CLEVELAND, February 23, 2022 (HeroX PR) —HeroX, the leading platform and open marketplace for crowdsourced solutions, today launched the NASA’s Watts on the Moon Phase 2 Challenge prize competition on behalf of NASA. In support of the agency’s return to the Moon under Artemis, which will establish a long-term human presence at the Moon, NASA seeks innovative engineering approaches that will integrate power transmission and energy storage to support astronauts, hardware, and systems in the extremely challenging thermal and lighting conditions on the lunar surface.
“Challenges like Watts on the Moon give us the chance to utilize the creativity of industry, academia, and the public to power our return to the Moon,” said Jim Reuter, Associate Administrator for NASA’s Space Technology Mission Directorate at NASA Headquarters in Washington. “I look forward to seeing how their solutions may also have important applications here on Earth and help advance similar technologies for terrestrial application and commercialization.”
Competition Calls on Innovators to Analyze Mass Spectrometry Data from Mars to Detect Conditions for Past Life; Total Prize Purse of $30K
HOUSTON, February 18, 2022 (HeroX PR) — DrivenData, in collaboration with HeroX, have announced their newest crowdsourcing competition on behalf of NASA: Mars Spectrometry, Detect Evidence for Past Habitability. The challenge, which offers a $30,000 prize purse, seeks innovative methods to automatically help analyze and interpret evolved gas analysis-mass spectrometry data related to Mars exploration. This data is from geological samples of scientific interest to better understand the planet’s potential signs of past habitability.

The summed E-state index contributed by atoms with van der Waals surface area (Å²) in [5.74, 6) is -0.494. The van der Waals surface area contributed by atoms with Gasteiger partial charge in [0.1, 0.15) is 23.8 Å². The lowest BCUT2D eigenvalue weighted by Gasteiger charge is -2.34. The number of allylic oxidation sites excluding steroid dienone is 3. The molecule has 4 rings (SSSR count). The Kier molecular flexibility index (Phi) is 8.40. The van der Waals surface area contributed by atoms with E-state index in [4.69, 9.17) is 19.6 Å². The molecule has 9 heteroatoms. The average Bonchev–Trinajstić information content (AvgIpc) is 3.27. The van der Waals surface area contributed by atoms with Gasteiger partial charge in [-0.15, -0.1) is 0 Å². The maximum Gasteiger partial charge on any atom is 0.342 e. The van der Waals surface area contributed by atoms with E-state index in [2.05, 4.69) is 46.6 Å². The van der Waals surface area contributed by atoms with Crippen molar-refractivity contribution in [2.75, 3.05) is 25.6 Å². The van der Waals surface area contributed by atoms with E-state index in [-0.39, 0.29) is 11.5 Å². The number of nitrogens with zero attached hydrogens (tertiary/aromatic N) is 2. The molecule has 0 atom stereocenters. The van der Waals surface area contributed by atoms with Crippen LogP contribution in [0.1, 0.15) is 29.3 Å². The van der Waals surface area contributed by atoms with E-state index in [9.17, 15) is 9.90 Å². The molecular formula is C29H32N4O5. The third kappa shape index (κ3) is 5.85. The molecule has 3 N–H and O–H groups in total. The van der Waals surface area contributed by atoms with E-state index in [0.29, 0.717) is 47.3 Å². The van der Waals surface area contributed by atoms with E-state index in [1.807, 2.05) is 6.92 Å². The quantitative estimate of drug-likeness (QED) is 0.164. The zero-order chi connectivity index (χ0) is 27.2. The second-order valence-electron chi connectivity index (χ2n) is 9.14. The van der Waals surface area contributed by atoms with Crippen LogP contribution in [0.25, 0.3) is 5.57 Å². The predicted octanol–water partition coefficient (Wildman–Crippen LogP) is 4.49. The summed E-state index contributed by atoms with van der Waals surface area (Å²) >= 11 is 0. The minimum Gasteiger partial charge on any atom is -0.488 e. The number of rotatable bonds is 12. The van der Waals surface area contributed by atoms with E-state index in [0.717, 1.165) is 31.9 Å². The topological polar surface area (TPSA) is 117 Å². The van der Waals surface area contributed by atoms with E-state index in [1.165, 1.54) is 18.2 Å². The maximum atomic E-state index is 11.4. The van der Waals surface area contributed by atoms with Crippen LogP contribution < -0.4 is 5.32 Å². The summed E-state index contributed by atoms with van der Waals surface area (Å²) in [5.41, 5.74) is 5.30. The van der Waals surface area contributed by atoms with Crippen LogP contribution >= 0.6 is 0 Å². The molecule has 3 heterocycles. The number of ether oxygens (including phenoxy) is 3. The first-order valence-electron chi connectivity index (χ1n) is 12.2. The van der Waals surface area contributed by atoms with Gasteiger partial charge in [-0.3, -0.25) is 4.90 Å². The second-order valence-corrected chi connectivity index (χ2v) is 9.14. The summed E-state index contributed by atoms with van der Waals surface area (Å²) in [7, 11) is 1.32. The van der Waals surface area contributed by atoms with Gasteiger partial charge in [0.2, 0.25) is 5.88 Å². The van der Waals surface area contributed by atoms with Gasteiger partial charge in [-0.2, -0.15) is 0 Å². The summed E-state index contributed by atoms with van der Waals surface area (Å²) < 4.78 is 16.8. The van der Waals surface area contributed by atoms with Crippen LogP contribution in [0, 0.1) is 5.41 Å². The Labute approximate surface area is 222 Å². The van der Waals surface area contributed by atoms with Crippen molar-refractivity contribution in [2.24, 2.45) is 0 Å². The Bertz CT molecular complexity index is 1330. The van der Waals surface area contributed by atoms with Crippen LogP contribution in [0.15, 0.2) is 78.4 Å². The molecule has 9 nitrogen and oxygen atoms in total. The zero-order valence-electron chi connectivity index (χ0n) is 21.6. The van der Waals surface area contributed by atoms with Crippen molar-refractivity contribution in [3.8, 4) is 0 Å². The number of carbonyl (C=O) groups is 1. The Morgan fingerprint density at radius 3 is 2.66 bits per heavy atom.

At least 32 people infected from illegal gathering that violated state and local restrictions
Event held while Southern California ICUs were at full capacity
Diamandis says he’s learned masks and social distancing really are important
by Douglas Messier Managing Editor
On Saturday, I received an email from XPRIZE Chairman Dr. Peter Diamandis, holder of a medical degree from Harvard, about a super spreader event he held in Los Angeles last month that resulted in at least 32 people becoming infected with the deadly COVID-19. The email, sent to members of the Abundance 360 mailing list, was based on a blog post he had published the previous day.
I was impressed with how candid Diamandis was in admitting how his Abundance 360 Summit with nearly 100 participants had turned into a complete cluster expletive. Well, I was impressed until I found this MIT Technology Review story online only a short time later:
Crowdsourcing Competition Enters Second Phase with NASA Seeking Prototype Payloads, Offering $800K in Total Development Funds & Prizes
HOUSTON, October 15, 2020 (HeroX PR) — HeroX , the world’s leading platform for crowdsourced solutions, today launched the crowdsourcing competition “Honey I Built the NASA Payload, The Sequel” on behalf of the NASA Tournament Lab (NTL) and NASA’s Jet Propulsion Laboratory.
The challenge seeks to develop miniature payload prototypes that can be sent to the Moon to help fill gaps in lunar knowledge. Lunar resources are potentially abounding, and these prototypes can also help discover some of these key resources scientists think might be on the Moon.
Peter Diamandis talks about how he will become a trillionaire by mining asteroids, predicts commercial suborbital space flights will begin by 2008, and says the discovery of ubiquitous life on Mars within a decade.